Post by JBTX » Wed Sep 13, 2017 7:40 pm

CantPassAgain wrote:
Wed Sep 13, 2017 7:37 pm
JBTX wrote:
Wed Sep 13, 2017 7:31 pm
Passive funds are index funds. Let's take the total stock market index. It is weighted by the market capitalization of all the companies it encompasses.

Passive funds effectively mirror the active market. Yes, they mirror the entire market, including other passive funds, but at the end of the day passive funds pursue the same benchmark market cap weightings, which are determined by active markets (see Buffett above).

I don't think you either understood or even read my hypothetical.

May here are so married to the blind ideology of index funds that now they are arguing with their chief proponents, Bogle and Buffett. :oops:
Sheesh, people are just trying to point out incorrect statements. You said that passive funds have to trade based on what active traders are doing. This is simply not true with cap weighted indexes.

Now there were some attempts at creating index funds in the 70's that used an equal weighted approach. I think maybe it was IBM pension fund? Too lazy to look it up, but it was reportedly a disaster because of all the trading that had to be done. It was just unworkable. Just letting the market cap float with the market solves that problem.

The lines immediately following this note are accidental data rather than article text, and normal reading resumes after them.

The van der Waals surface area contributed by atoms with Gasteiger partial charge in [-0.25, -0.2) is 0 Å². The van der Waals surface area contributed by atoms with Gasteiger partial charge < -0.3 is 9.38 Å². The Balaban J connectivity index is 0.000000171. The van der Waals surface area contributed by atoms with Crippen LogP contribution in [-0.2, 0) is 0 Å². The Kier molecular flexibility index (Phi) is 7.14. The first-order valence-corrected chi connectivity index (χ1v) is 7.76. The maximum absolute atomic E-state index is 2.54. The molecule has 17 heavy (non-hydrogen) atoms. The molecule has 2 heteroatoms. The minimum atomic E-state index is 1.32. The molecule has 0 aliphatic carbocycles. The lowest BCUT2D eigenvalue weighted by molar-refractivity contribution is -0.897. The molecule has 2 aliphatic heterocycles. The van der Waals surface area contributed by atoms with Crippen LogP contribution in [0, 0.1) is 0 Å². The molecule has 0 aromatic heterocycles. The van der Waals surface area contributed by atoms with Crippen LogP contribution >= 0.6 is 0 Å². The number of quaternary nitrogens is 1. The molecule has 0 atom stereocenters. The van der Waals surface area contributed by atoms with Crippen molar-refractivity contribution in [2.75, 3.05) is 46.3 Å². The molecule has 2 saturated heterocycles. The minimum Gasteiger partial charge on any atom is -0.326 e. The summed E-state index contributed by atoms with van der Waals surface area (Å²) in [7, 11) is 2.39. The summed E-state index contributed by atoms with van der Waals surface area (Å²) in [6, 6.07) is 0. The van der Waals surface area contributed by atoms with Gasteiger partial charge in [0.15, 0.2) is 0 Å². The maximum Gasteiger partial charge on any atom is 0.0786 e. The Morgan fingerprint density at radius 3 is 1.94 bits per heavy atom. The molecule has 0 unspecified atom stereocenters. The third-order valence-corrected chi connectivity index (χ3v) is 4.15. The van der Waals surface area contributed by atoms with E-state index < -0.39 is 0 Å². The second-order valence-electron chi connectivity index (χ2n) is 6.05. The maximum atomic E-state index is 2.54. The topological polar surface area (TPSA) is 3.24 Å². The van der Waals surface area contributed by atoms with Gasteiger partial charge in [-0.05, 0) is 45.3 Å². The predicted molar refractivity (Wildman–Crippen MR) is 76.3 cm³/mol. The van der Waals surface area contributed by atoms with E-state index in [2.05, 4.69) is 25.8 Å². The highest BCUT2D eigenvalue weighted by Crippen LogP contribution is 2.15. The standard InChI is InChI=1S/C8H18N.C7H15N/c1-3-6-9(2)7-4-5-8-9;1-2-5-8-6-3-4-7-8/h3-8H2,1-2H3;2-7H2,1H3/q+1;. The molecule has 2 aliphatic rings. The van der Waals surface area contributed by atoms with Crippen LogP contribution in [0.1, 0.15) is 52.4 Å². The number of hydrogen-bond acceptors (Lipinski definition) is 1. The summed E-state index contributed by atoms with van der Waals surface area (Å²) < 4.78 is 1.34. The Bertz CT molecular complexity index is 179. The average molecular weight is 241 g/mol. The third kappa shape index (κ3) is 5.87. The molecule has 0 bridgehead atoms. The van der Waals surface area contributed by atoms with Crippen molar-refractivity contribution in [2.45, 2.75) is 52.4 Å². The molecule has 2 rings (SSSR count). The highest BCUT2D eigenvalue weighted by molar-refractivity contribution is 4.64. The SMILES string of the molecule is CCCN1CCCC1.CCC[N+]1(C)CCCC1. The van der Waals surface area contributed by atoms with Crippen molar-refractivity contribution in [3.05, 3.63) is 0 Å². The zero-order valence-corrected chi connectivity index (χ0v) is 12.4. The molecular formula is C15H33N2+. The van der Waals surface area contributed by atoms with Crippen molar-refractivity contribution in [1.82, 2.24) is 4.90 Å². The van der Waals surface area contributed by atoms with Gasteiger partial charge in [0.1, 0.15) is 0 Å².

The index funds mirror the holdings of active markets. By definition. Who said anything about equal weighted indexes? I didn't. I am talking about market weighted indexes, like S&P 500 or total market index.

avalpert
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Re: Larry Swedroe: New Passive Criricism Fails

Post by avalpert » Wed Sep 13, 2017 7:41 pm

JBTX wrote:
Wed Sep 13, 2017 7:31 pm
avalpert wrote:
Wed Sep 13, 2017 7:09 pm
JBTX wrote:
Wed Sep 13, 2017 5:38 pm
CantPassAgain wrote:
Wed Sep 13, 2017 5:02 pm
JBTX wrote:
Wed Sep 13, 2017 4:59 pm


The price is, but not the number of shares. Market consists of price and share volume.
I guess you lost me. I don't see where any shares were created or destroyed in this scenario.